One of the mold analysis techniques that has gained popularity is Mold Specific Quantitative Polymerase Chain Reaction (MSQPCR) or PCR for short. If you have heard of ERMI - PCR is the analysis technique that is used by the laboratories to analyze for a number of different molds associated with water damaged and normal environments.
One of the limitations of PCR is that certain substances will inhibit the amplification of the DNA. When inhibitors are present in a sample the results can come back as "None Detected" or with very low levels - when in fact high levels of mold may be present but are inhibited and unable to be identified. It is therefore important to know when a sample is inhibited and the results are a false negative. Otherwise you may get lab negative lab results when lots of mold is in fact present.
There are ways for laboratories to check for inhibition - it is called the "Geotrichum Control". The dust sample is spiked with a known quantity of the yeast Geotrichum candidum. The sample is then analyzed for the full complement of molds being studied as well as the Geotrichum. If inhibitors are present then the Geotrichum is inhibited right along with the rest of the mold in the sample. If the results don't find the quantity of Geotrichum that was added - then one or more inhibitors are present and the results are not valid.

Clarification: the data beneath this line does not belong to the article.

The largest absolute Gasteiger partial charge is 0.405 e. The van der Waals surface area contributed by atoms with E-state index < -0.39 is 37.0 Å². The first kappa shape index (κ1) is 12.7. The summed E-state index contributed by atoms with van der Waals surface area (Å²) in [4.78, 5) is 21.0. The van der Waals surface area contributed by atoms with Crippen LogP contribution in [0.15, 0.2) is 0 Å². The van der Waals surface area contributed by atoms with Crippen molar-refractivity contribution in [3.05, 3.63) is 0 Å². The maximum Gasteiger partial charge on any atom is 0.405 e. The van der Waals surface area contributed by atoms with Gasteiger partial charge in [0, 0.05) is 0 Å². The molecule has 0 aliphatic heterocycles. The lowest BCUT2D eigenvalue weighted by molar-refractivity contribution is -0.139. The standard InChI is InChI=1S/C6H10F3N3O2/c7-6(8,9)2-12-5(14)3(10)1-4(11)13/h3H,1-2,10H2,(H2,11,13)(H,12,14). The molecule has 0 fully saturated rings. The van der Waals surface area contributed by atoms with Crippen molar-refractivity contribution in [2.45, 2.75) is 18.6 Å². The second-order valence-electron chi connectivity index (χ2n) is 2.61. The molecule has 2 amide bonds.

Other industries have compiled databases of substances known to cause PCR inhibition. As an example: urine and bile commonly inhibit the identification of DNA when using PCR. Medical professionals and crime scene investigators using PCR are aware of this and are frequently able to overcome the inhibitors by special processing or making sure the samples they submit aren't contaminated with an inhibitor. Every mold investigator, laboratory that analyses DNA and person that submits ERMI or other DNA samples needs this information.
This week I began a preliminary study to help establish a list of common household chemicals and substances that can cause DNA inhibition. Your contributions are being used to help fund this study. I want to help answer the question - If the cat misses the litter box and sprays the carpet, will the dried urine prevent an accurate analysis of the sample? What about spilled common substances like table salt, milk or common household cleaners?
Here is a list of some of the substances I want to test:
Table Salt (Sodium Chloride)
Borax (Sodium Borate)
Acetic Acid (vinegar)
Epsom Salts (Magnesium Sulfate)
Rust (Iron Oxide)
The first five samples have been sent to the laboratory for a preliminary study. Additional samples will be submitted once our research protocol is finalized and we receive the necessary funds.
Your $75 contribution will be earmarked to help fund this important research.